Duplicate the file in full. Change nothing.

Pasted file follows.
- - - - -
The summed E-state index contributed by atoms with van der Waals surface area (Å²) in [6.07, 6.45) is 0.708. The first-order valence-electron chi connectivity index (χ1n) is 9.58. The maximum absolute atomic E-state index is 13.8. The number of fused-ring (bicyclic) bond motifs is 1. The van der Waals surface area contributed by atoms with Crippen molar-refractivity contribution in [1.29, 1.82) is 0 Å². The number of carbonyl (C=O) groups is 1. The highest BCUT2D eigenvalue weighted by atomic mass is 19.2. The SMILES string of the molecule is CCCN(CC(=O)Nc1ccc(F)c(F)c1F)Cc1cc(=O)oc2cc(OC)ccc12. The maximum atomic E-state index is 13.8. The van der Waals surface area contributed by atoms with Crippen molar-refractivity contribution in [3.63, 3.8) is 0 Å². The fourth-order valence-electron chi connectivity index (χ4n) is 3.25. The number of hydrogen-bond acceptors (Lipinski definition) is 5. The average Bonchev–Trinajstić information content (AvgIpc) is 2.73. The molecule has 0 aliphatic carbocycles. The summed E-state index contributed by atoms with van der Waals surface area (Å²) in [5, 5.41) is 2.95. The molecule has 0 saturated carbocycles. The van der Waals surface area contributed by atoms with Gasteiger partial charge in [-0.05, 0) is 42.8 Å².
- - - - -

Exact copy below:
The summed E-state index contributed by atoms with van der Waals surface area (Å²) in [6.07, 6.45) is 0.708. The first-order valence-electron chi connectivity index (χ1n) is 9.58. The maximum absolute atomic E-state index is 13.8. The number of fused-ring (bicyclic) bond motifs is 1. The van der Waals surface area contributed by atoms with Crippen molar-refractivity contribution in [1.29, 1.82) is 0 Å². The number of carbonyl (C=O) groups is 1. The highest BCUT2D eigenvalue weighted by atomic mass is 19.2. The SMILES string of the molecule is CCCN(CC(=O)Nc1ccc(F)c(F)c1F)Cc1cc(=O)oc2cc(OC)ccc12. The maximum atomic E-state index is 13.8. The van der Waals surface area contributed by atoms with Crippen molar-refractivity contribution in [3.63, 3.8) is 0 Å². The fourth-order valence-electron chi connectivity index (χ4n) is 3.25. The number of hydrogen-bond acceptors (Lipinski definition) is 5. The average Bonchev–Trinajstić information content (AvgIpc) is 2.73. The molecule has 0 aliphatic carbocycles. The summed E-state index contributed by atoms with van der Waals surface area (Å²) in [5, 5.41) is 2.95. The molecule has 0 saturated carbocycles. The van der Waals surface area contributed by atoms with Gasteiger partial charge in [-0.05, 0) is 42.8 Å².